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2 months ago

Prophet Priest King II

Bible Study

By Keith Hoffman My

By Keith Hoffman My family and I were enjoying an evening of dining and visiting with friends. While my wife chatted with Mary, Skip and I discussed the economy, world events, and business. As the evening floated by, our discussion drifted towards family. Skip then said something that captured my attention, for it related closely to my own experience. Even though he spoke in passing, his words dripped with insight. “My oldest son will be finished with school in 12 months. In 15 months, he will move out of the house forever. He will never live with us again. I won’t know what he is doing, and he really won’t care; he will have a life of his own. I know this, but just yesterday, I arrived home from work, ate a quick meal, and then went out to the yard and pulled weeds. After that, I washed the car and cleaned up the garage. When night fell, I went inside, gave the kids a hug, and went to bed. Another day passed and I spent perhaps all of eight minutes with my son. I am so obsessed with the urgent that I lose sight of the important.” I tried to encourage Skip, assuring him that being aware of the problem is half of the battle. Skip responded with an openness and honesty that I have come to appreciate and admire, “It may be half of the battle, but it is only half, and it is a battle.” Skip was right. Beyond his words, I understood exactly what he meant. The “important” meant being a vital part of his son’s life. “Important” meant using the limited time he has while his children live at home to shape and prepare them for life. “Important” meant fulfilling his role as a father in dimensions beyond being the breadwinner and caretaker of their property. “Important” meant doing the things that affect not only the lives of his children, but also those of generations to come. Skip’s words resonated within me, because I, too, had the same sense that I was not fully discharging my intended role as father. Like Skip, I am a conscientious provider, faithful and loving husband, and loving parent. We make a concerted effort to do things together as a family. Being with my wife and children is essential, and I realize that important modeling takes place while we are together. Even so, I sensed that spending time together in and of itself is not the answer. Deep within my being, awareness of a calling stirred my soul. It is this dull sense of the need to be intentional, at least some of the time, which remained largely unfulfilled. As I reflected back on Skip’s words and my own struggle with tending to the important, I realized that the struggle was not so much between the urgent and the important as with knowing what to do about the important. I had a passion for my family, but not an agenda. I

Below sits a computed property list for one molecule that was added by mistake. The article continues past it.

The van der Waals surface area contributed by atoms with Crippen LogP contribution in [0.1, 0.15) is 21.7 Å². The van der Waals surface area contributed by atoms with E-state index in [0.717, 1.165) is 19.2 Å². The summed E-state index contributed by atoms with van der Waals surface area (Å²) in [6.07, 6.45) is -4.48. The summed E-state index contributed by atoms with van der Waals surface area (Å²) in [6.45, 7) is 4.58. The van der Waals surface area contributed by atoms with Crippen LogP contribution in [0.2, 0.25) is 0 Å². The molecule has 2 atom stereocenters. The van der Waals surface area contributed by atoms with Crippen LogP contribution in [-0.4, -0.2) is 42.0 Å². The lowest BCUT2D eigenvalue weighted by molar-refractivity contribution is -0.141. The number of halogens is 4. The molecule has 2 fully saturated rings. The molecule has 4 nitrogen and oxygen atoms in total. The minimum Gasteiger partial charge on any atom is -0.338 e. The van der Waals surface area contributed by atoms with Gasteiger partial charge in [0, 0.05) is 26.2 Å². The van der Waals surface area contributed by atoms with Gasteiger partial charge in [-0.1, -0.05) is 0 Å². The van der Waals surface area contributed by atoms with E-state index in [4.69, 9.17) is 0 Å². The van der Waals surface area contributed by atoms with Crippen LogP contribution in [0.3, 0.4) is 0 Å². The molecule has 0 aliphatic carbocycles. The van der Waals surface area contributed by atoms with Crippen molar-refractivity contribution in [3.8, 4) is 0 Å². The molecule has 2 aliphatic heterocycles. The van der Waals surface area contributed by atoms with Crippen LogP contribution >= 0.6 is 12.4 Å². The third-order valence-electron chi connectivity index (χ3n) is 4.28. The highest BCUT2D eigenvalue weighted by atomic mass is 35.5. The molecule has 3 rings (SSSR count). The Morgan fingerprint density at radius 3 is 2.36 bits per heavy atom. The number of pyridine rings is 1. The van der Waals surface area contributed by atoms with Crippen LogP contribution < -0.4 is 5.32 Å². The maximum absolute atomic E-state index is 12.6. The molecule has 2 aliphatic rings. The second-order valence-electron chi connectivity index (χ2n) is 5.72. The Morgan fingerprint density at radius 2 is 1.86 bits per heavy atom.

sensed the call to fill a role, but I did not know how to answer it. The real issue for me was not losing sight of the important, but failing to see my role and responsibilities in it. I believe human nature gravitates toward tasks that we understand, know how to accomplish, and can do well. Cleaning the garage is not so much urgent as it is in need of doing and I know how to do it. Fertilizing the lawn really can wait until tomorrow, but I have no pressing issues for my family’s agenda today. Until we comprehend our calling and flesh out our understanding with an actionable agenda, the battle between the urgent and the important continues. We will always tend to do the “urgent” things we understand in deference to the important things that are fuzzy and ill defined. The unfulfilled restlessness that Skip and I felt just below the surface of consciousness was the calling to go beyond being the provider, beyond being the caretaker, and beyond being a playmate and friend to our families. God has called us to be heads of our households. The Father has designed the family as the fundamental building block of society and assigned very broad responsibilities to the leader of this societal unit. Unlike a corporation, which often has many layers of management from top to bottom, His organizational chart for humanity is unbelievably wide and incredibly lacking in layers. The responsibilities He has assigned to us are not lost in the bureaucracy of divine order; they flow from God the Father, through Christ Jesus, and to the husband. Why is it, then, that our responsibilities sometimes seem so fuzzy and ill defined? Have you ever played the game where one person tells a story to another, who in turn repeats it to the next, and so on? After several renditions, it begins to lose its familiarity. Important details are omitted and new content is added to fill in the gaps. In the same way, each succeeding generation learns spiritual leadership primarily through the example of their parents. The cumulative effects of imperfect knowledge, poor execution, and sin lead us far from the truth in only two or three generations. Providentially, the Father prepared a written record and detailed model of His plan for leadership within the household. We need not invent new methods nor interpret past practices; the original plan of the Master Designer is intact and available for our use. We simply must return to Scripture and rediscover our call – to be the priest, prophet, and king to our household. I am by nature a highly competitive person, and up until 1995, I was obsessed with my career. My passions, goals, and dreams revolved around it, and I measured my value and worth as a person by my position on the corporate ladder. My wife, Libby, was not living with a husband, but with the Director of Engineering. To the casual observer, I was the model husband and father. We had our own home in the suburbs, food was on the table, and our children had shoes. I kept the yard neatly groomed, the house well maintained, and our cars sparkled in the driveway. I worked long hours, but still